Professor László Cser (1936-2017)

LCserWith great sadness we share with all, who has known László Cser that he passed away at his age of 81 on Saturday, July 15, 2017. His funeral organised by the Wigner Research Centre together with his wife Irina and son András, will take place on the

9th of August, 2017 at 13:30

in the Kerepesi Cemetery

Budapest, Fiumei út 16.

László Cser has played a key role in establishing the Budapest Neutron Centre after the modernisation of the 10 MW Research Reactor in 1992. His contribution was essential in the design and construction of the new instrument suit, cold source and supermirror guide system at BNC. He joined the institute he worked at practically until his death, called that time as Central Research Institute for Physics (KFKI) in 1963. His neutron carrier started in 1972. He spent 6 years at the Dubna Neutron Physics Laboratory as deputy director, then he was heading the Neutron Physics Department at KFKI until 1981, when he became deputy director of the Research Institute for Solid State Physics and Optics (RISP). Later he spent a few years at the Berlin Neutron Scattering Centre, then he returned to RISP as scientific advisor. In parallel, László Cser had become professor of the ELTE Budapest University in 1987. When the Wigner Research Centre was created in 2012, he still actively continued to work there as retired scientist, performing neutron experiments making scientific publication, leading PhD students. A few to mention of his major discoveries: demonstration of the atomic resolution neutron holography, invention and first demonstration of the time-of-flight technique used for neutron small-angle scattering studies, creation of various configurations in neutron optics etc. In 2010 he published the only comprehensive textbook on neutron scattering in Hungarian language. His former students are now leading scientist in Hungary and abroad.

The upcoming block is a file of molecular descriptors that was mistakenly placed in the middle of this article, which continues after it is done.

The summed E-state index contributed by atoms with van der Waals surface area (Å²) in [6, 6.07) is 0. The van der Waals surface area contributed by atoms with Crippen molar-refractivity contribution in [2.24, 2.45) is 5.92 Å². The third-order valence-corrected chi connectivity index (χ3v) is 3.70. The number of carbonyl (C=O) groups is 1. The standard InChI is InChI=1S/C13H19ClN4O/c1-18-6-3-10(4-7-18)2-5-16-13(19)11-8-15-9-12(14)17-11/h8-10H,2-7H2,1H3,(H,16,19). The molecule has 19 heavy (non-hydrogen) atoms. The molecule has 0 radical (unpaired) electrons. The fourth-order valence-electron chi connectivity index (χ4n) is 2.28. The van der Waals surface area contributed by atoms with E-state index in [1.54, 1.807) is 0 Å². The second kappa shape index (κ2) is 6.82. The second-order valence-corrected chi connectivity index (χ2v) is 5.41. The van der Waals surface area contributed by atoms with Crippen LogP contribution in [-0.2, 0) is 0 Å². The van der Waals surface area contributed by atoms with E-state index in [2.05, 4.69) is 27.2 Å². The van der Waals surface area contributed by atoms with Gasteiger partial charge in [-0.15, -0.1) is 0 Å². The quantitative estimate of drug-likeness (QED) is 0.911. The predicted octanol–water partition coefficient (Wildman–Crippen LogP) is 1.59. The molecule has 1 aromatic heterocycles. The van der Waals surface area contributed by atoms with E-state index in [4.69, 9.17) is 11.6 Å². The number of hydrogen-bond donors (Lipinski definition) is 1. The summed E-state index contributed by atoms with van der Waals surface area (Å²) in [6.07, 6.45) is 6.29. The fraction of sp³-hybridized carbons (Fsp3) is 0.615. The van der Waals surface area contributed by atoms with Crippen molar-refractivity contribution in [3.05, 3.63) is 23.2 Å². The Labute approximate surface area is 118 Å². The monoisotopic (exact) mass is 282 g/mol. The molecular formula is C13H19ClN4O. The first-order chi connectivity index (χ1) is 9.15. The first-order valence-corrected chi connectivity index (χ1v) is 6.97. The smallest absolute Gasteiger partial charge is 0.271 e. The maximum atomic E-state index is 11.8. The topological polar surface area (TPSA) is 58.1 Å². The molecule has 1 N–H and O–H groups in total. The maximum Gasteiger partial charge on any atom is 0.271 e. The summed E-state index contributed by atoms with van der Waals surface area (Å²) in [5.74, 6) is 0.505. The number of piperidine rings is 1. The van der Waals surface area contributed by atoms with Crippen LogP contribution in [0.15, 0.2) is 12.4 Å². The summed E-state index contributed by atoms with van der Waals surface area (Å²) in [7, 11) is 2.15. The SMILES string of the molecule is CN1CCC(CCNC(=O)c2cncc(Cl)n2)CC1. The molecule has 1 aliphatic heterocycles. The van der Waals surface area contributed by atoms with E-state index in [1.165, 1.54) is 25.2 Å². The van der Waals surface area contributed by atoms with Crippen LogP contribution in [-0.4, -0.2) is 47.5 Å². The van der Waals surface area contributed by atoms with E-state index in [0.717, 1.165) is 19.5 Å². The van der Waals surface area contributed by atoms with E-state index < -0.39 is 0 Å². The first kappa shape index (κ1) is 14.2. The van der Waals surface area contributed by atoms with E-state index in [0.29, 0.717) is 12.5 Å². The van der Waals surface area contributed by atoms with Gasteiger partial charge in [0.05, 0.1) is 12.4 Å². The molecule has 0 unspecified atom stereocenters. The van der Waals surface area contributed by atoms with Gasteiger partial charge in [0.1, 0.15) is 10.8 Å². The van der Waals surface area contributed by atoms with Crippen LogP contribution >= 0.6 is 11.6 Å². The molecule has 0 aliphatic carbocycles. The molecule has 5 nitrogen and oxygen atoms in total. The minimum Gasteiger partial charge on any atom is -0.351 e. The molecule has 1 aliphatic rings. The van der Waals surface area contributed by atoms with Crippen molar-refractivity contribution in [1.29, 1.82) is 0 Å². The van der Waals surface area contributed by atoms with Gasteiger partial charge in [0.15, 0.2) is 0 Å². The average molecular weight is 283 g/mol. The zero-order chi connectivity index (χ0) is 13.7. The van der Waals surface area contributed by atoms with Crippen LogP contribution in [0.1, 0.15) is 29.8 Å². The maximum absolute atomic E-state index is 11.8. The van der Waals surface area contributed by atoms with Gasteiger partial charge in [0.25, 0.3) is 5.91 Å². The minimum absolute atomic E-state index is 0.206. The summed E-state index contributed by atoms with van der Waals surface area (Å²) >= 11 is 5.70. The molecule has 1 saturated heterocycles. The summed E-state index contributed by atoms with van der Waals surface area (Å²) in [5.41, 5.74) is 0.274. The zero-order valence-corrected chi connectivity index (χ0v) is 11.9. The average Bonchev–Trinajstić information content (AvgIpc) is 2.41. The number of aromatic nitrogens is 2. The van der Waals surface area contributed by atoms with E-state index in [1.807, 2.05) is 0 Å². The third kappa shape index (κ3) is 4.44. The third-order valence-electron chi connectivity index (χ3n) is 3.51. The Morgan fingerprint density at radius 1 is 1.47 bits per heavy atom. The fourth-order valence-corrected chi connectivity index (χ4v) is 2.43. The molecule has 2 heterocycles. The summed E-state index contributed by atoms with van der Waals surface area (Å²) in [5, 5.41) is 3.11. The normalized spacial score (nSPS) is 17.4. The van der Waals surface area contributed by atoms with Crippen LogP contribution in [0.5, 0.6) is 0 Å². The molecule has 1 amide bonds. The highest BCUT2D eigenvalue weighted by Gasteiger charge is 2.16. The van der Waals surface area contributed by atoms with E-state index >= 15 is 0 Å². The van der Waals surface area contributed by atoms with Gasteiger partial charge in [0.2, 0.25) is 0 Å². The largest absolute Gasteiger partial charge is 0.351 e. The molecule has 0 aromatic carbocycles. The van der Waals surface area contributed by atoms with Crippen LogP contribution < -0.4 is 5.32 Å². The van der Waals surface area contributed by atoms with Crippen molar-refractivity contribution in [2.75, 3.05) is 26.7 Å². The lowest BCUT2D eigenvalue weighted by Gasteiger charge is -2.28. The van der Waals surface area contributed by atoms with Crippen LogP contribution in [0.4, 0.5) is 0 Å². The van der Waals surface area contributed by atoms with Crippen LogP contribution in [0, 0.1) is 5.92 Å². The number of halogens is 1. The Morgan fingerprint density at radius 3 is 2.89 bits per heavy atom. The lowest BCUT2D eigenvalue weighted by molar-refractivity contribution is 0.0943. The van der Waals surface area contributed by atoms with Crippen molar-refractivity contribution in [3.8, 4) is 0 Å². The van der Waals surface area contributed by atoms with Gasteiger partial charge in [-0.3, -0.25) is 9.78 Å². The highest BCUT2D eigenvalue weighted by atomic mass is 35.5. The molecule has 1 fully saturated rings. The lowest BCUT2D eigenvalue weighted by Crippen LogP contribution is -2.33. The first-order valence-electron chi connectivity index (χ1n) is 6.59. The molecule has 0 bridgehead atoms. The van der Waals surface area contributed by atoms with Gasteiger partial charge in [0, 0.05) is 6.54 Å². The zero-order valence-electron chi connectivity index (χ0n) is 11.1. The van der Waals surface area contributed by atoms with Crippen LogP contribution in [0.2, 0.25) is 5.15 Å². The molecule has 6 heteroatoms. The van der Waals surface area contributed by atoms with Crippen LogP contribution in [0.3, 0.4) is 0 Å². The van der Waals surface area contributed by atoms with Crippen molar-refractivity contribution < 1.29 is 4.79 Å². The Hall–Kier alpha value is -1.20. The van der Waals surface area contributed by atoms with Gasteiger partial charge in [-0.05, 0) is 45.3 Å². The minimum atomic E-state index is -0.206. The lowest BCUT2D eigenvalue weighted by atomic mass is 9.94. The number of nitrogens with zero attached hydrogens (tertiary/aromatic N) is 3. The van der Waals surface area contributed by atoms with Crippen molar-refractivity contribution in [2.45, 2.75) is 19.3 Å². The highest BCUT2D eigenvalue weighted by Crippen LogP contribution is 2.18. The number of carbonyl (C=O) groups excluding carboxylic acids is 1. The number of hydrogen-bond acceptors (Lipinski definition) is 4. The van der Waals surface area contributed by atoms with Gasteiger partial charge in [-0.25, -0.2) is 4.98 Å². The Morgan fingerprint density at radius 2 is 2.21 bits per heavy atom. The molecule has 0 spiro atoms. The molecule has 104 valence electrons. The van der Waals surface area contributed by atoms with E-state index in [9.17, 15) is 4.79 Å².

Neutron Imaging and Neutron Methods in Archaeology and Cultural Heritage conference

In the recent years, modern scientific methods have led to a wealth of information in Archaeology and Cultural Heritage Research concerning the composition of artefacts both on a molecular level and on the mechanical built of objects that cannot be dismantled without destroying them. X-ray methods from radiography to fluorescence have become widespread, but the potential of neutron methods has barely been tapped. Neutrons easily penetrate thick layers of metals, even lead, while revealing organic material like wood, leather or bones in sealed metal or stone containers. Two- and three-dimensional imaging provides visual information, while neutron activation analysis delivers elemental composition information, and neutron scattering reveals alloys and textures.

NINMACH addresses archaeologists and conservators from museums and universities and aims to illustrate the potential of neutron methods in cultural heritage research.

 In order to participate, please register and submit your abstract at your earliest convenience via our INDICO WEB-PAGE.

We'd be glad to welcome you in Budapest.